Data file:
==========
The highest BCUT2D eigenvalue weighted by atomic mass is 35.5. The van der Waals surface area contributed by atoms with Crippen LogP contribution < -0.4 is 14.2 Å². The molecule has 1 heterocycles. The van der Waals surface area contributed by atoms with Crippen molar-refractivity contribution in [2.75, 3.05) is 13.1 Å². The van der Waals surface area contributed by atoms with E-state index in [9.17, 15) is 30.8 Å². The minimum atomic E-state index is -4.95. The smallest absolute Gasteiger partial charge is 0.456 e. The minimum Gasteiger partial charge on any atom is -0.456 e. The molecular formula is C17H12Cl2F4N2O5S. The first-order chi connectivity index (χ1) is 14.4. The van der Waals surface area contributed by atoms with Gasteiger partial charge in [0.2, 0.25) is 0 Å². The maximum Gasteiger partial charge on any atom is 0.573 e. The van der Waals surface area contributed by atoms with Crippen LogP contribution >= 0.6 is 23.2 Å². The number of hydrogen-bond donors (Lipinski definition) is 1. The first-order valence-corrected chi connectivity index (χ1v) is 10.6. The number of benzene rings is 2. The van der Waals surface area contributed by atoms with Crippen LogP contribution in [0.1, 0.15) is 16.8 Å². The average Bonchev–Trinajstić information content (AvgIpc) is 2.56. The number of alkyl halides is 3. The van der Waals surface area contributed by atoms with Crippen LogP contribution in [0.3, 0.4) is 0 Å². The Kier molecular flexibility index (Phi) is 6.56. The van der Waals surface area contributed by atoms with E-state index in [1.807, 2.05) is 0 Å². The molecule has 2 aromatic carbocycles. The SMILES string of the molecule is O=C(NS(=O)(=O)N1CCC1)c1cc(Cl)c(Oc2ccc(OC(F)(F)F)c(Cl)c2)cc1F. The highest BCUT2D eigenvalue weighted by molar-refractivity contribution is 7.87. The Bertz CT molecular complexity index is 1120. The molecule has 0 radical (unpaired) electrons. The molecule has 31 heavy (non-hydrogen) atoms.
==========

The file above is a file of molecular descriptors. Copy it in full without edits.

The highest BCUT2D eigenvalue weighted by atomic mass is 35.5. The van der Waals surface area contributed by atoms with Crippen LogP contribution < -0.4 is 14.2 Å². The molecule has 1 heterocycles. The van der Waals surface area contributed by atoms with Crippen molar-refractivity contribution in [2.75, 3.05) is 13.1 Å². The van der Waals surface area contributed by atoms with E-state index in [9.17, 15) is 30.8 Å². The minimum atomic E-state index is -4.95. The smallest absolute Gasteiger partial charge is 0.456 e. The minimum Gasteiger partial charge on any atom is -0.456 e. The molecular formula is C17H12Cl2F4N2O5S. The first-order chi connectivity index (χ1) is 14.4. The van der Waals surface area contributed by atoms with Gasteiger partial charge in [0.2, 0.25) is 0 Å². The maximum Gasteiger partial charge on any atom is 0.573 e. The van der Waals surface area contributed by atoms with Crippen LogP contribution >= 0.6 is 23.2 Å². The number of hydrogen-bond donors (Lipinski definition) is 1. The first-order valence-corrected chi connectivity index (χ1v) is 10.6. The number of benzene rings is 2. The van der Waals surface area contributed by atoms with Crippen LogP contribution in [0.1, 0.15) is 16.8 Å². The average Bonchev–Trinajstić information content (AvgIpc) is 2.56. The number of alkyl halides is 3. The van der Waals surface area contributed by atoms with Crippen LogP contribution in [0.3, 0.4) is 0 Å². The Kier molecular flexibility index (Phi) is 6.56. The van der Waals surface area contributed by atoms with E-state index in [1.807, 2.05) is 0 Å². The molecule has 2 aromatic carbocycles. The SMILES string of the molecule is O=C(NS(=O)(=O)N1CCC1)c1cc(Cl)c(Oc2ccc(OC(F)(F)F)c(Cl)c2)cc1F. The highest BCUT2D eigenvalue weighted by molar-refractivity contribution is 7.87. The Bertz CT molecular complexity index is 1120. The molecule has 0 radical (unpaired) electrons. The molecule has 31 heavy (non-hydrogen) atoms.